Once all of these elements have been added to the database, it is then necessary to make certain that the server is performing as it should. Then, you must ensure that each of the pages can be crawled by the search engine spider, so the linking structure often must be manipulated.

Using SEO as a marketing tool in business to business marketing is typically much easier, as a standard B2B site is usually built using simpler technology, and the individual pages physically exist on the server. In this case, each page is optimized for a few terms relevant to the business. While a good SEO firm will spend more time on the marketing aspects of a B2B campaign (the overall goals of the initiative and the keyphrases that will bring the right kind of visitors to the site), the actual implementation of the elements necessary for SEO success is usually much simpler.

Average Dollar Sale

There is a practical price limit, which varies from industry to industry, beyond which people become uncomfortable buying online. B2B companies typically have a higher average dollar sale than e-commerce websites, which makes it much easier to justify the cost of any effective business to business marketing tool. While a visitor to an e-commerce site might garner $12 in revenue from the purchase of a coffee mug, a visitor to a high-end B2B website is potentially worth millions. It does not take Alan Greenspan to crunch the numbers--the higher the average dollar sale, the fewer visitors you need to actually justify the cost of SEO as a business to business marketing tool (provided that a certain number of visitors actually lead to a sale).

Value of Relationship

The people that run e-commerce sites such as Amazon are incredibly smart, and they know that almost all of the products that they sell online are highly commoditized. This is why they devote so much effort toward enhancing the visitor experience on their websites with tools like personalization and one-click shopping. They are trying to develop lifetime buyers. B2B companies don't have this problem. By utilizing a successful business to business marketing campaign, the visitor you attract to your site with this marketing tool could be more valuable over a lifetime than thousands of e-commerce buyers. Offline sales require offline relationships, and personal relationships are easier to maintain, no matter how many bells and whistles an e-commerce company might add to its site.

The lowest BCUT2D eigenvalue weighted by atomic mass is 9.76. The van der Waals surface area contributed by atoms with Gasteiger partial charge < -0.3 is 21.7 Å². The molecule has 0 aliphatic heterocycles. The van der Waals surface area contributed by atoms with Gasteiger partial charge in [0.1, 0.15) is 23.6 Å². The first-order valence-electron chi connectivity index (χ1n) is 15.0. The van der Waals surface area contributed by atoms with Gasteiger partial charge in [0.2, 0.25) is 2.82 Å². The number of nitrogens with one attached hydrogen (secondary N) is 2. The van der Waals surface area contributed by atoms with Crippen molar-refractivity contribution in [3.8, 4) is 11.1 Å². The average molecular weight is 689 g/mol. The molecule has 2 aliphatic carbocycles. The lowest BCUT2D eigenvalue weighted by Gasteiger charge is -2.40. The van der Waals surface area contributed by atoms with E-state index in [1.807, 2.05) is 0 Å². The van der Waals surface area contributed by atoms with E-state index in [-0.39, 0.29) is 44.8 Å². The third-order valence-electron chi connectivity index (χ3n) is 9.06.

Differentiators

There is another reason that SEO is often even more effective for business to business marketing than for e-commerce sites--no matter how beautiful the website, how secure the checkout process, and how big the company name, price will always be the primary differentiator when items are purchased online. How else to explain the popularity of online shopping comparison sites such as Yahoo! Shopping, NexTag, and Shopping.com (to name but a few)? When it comes to business to business, marketing is crucial. In a world where prices are rarely listed online, a B2B company almost always has the opportunity to differentiate itself on its own terms after the initial contact is made. With the right marketing tool, such as SEO, a B2B company can easily stand out from the crowd.

Using SEO as a Key Marketing Tool

E-commerce companies are more readily embracing SEO as a business to business marketing tool because they are technologically savvy and because their businesses already depend on the Internet to survive. However, e-commerce companies only make up a small fraction of the number of companies that are actually out there. There are many B2B industries where there is currently little or no competition on the search engines, and the ones to move first and use SEO as a key marketing tool will reap the highest rewards.